You are currently viewing the printable version of this article, to return to the normal page, please click here.

SHAPIRO: Keeping speech free on the Internet

For Americans, freedom of speech has always been among our most cherished freedoms. Why? Because free speech and a free press provide a guardrail for all of our other freedoms. Free speech keeps us informed and connected, and it lets us hold our government accountable. Our commitment to free speech is the envy and example of the world. Yet, each generation faces a renewed struggle to preserve that freedom. Today, we're seeing that struggle, especially in our government's attempts to censor the Internet.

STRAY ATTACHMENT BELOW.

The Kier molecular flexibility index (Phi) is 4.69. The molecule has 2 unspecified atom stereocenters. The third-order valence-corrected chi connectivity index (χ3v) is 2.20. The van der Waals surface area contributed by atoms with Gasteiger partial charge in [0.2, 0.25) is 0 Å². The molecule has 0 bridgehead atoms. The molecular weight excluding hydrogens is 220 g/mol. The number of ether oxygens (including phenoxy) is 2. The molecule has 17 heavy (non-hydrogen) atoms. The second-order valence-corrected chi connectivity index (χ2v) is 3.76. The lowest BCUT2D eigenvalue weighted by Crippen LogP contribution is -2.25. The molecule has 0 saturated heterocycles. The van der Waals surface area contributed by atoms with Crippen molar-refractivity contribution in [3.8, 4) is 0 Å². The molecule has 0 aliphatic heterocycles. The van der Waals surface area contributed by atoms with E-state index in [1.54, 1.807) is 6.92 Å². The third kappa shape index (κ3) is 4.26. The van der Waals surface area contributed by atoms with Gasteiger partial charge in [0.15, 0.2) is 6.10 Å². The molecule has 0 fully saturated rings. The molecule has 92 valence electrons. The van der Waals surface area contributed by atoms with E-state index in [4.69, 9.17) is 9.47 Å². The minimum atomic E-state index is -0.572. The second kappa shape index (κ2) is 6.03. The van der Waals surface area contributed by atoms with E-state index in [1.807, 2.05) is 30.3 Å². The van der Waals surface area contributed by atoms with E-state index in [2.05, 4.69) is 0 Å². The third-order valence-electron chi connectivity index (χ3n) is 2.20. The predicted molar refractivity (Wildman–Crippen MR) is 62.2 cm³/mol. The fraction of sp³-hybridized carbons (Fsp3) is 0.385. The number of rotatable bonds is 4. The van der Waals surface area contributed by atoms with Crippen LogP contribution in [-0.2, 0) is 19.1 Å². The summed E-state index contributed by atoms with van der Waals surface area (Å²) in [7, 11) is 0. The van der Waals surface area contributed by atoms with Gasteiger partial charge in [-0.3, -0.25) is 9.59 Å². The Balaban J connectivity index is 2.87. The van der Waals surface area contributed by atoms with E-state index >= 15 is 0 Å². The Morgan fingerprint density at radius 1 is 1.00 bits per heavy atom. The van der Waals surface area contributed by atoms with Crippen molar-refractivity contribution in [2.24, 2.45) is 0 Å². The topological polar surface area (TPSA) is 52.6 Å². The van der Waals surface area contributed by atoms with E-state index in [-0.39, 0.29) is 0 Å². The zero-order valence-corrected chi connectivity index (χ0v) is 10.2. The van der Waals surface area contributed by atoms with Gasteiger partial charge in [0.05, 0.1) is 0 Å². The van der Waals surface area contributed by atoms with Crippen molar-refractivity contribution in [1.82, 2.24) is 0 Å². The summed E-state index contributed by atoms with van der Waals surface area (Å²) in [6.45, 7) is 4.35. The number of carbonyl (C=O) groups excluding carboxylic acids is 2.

The regulatory threats to Internet freedom in America are getting more serious. True, Congress finally shelved two highly controversial bills, the Stop Online Piracy Act and the Protect Intellectual Property Act, in 2012. More recently, Congress dropped the Cyber Information Sharing and Protection Act. Yet, already they are starting to work on similar legislation. The main intention behind each of these bills may be good — to protect against online piracy and cyberattacks — but they all give government far too much control over what can and cannot be said online, opening the door to greater restrictions. Censorship is not the way to fight piracy or protect against threats to security or privacy.